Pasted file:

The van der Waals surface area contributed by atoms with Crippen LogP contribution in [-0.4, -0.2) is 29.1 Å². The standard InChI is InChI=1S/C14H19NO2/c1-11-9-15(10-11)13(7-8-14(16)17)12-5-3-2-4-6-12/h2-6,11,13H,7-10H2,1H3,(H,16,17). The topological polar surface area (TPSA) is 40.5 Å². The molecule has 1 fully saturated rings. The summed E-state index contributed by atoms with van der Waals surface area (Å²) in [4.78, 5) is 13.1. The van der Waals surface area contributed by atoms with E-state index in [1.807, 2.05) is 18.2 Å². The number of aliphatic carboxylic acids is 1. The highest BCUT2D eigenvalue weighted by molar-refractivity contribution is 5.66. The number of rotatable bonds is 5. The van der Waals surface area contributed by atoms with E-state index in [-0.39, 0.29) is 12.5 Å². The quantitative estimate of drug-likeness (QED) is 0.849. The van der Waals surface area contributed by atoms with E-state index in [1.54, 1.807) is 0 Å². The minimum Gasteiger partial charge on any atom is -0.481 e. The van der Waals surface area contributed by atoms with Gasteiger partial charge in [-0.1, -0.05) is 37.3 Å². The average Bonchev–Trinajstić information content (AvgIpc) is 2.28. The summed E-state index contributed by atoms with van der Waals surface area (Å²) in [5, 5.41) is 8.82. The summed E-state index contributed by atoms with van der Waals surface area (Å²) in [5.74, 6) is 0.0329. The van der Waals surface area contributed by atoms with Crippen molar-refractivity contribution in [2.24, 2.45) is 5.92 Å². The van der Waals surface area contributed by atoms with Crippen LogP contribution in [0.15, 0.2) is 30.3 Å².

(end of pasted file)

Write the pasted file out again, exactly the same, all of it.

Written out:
The van der Waals surface area contributed by atoms with Crippen LogP contribution in [-0.4, -0.2) is 29.1 Å². The standard InChI is InChI=1S/C14H19NO2/c1-11-9-15(10-11)13(7-8-14(16)17)12-5-3-2-4-6-12/h2-6,11,13H,7-10H2,1H3,(H,16,17). The topological polar surface area (TPSA) is 40.5 Å². The molecule has 1 fully saturated rings. The summed E-state index contributed by atoms with van der Waals surface area (Å²) in [4.78, 5) is 13.1. The van der Waals surface area contributed by atoms with E-state index in [1.807, 2.05) is 18.2 Å². The number of aliphatic carboxylic acids is 1. The highest BCUT2D eigenvalue weighted by molar-refractivity contribution is 5.66. The number of rotatable bonds is 5. The van der Waals surface area contributed by atoms with E-state index in [-0.39, 0.29) is 12.5 Å². The quantitative estimate of drug-likeness (QED) is 0.849. The van der Waals surface area contributed by atoms with E-state index in [1.54, 1.807) is 0 Å². The minimum Gasteiger partial charge on any atom is -0.481 e. The van der Waals surface area contributed by atoms with Gasteiger partial charge in [-0.1, -0.05) is 37.3 Å². The average Bonchev–Trinajstić information content (AvgIpc) is 2.28. The summed E-state index contributed by atoms with van der Waals surface area (Å²) in [5, 5.41) is 8.82. The summed E-state index contributed by atoms with van der Waals surface area (Å²) in [5.74, 6) is 0.0329. The van der Waals surface area contributed by atoms with Crippen molar-refractivity contribution in [2.24, 2.45) is 5.92 Å². The van der Waals surface area contributed by atoms with Crippen LogP contribution in [0.15, 0.2) is 30.3 Å².